The last five years have been an explosive period of growth for Nintendo and their quest for expansion outside of the traditional game-playing audience. Under the leadership of president Satoru Iwata, the company that was once close to falling dangerously out of touch with the industry has been able to wrestle its leadership position back from Sony Computer Entertainment and help pave the way for the future of the business as a whole.
However, the journey to the top, as one can guess, has been far from easy. A report at Japanese industry site Gamebusiness.jp sourced from Nikkei’s print tabloid further reveals that Nintendo’s growth was almost too fast for the company’s understaffed management to be able to cope with.
Part of the reason for this, the report states, is that the rapid spread of the Wii and DS globally and online expansion efforts resulted in a greatly increased workload for a number of Nintendo branches. The company’s network development department in particular voiced dissatisfactions with their workload. Furthermore, Nintendo’s software development teams were so busy creating sequels to existing popular I.P., they were unable find the time to dedicate themselves to the development of new franchises.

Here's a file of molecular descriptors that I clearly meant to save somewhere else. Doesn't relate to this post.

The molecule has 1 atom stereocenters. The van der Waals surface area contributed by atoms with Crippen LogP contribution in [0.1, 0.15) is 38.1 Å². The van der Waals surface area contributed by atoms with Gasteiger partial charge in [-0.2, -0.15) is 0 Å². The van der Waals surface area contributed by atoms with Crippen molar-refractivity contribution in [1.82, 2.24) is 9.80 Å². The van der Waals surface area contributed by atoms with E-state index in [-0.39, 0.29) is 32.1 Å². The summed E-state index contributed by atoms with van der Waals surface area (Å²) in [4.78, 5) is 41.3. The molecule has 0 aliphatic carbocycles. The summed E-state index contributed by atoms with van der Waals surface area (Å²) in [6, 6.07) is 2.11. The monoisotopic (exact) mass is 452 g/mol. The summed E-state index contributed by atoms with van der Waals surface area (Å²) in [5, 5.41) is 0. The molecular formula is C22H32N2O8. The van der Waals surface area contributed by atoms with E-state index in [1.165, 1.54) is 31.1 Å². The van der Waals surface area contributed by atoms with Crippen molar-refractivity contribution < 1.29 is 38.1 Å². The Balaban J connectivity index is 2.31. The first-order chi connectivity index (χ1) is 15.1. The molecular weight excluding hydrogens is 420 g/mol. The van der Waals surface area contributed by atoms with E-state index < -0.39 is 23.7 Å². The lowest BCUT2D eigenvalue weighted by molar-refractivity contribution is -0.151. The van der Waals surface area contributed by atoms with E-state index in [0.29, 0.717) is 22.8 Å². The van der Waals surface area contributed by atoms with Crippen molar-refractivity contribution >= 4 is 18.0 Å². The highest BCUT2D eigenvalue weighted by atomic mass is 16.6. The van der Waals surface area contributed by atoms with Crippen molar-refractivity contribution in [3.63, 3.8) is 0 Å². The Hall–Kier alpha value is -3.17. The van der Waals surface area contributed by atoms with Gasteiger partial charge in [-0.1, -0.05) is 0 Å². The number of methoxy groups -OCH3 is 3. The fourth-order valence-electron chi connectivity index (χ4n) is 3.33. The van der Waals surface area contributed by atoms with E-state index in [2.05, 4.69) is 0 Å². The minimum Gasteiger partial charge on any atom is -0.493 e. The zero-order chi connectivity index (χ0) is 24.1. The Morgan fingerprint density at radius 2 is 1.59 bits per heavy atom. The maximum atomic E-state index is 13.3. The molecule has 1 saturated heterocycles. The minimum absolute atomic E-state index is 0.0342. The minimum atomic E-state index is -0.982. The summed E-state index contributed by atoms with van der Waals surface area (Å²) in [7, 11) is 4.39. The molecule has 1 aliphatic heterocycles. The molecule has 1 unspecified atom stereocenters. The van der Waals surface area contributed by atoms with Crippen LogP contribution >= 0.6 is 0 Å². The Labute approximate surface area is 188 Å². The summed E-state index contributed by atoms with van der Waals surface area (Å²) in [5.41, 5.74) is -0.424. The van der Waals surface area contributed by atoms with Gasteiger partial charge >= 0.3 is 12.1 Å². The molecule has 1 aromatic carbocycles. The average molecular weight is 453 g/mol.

At the start of 2009, Iwata compiled a list of Nintendo’s internal problems. The list, shockingly, amounted to nearly 700 items. There’s little doubt that Iwata’s concerns regarding third-party developer relations were a prominent part of it. Another significant problem reported was “unexpected accidents in communication between branches,” which also points to management issues.
The solution to the company’s understaffed management problem was outsourcing. Rather than ramp up the size of Nintendo’s staff significantly — although, the company did expand by about 300 employees in 2009 — Iwata thought to entrust auxiliary and “low-priority” software development to external firms.
The report concludes stating that the reforms introduced by Iwata and the improvements made to the company’s “lacking administration” have brought Nintendo to a new future, and suggests that perhaps Iwata can facilitate further growth while preserving the essence that is Nintendo.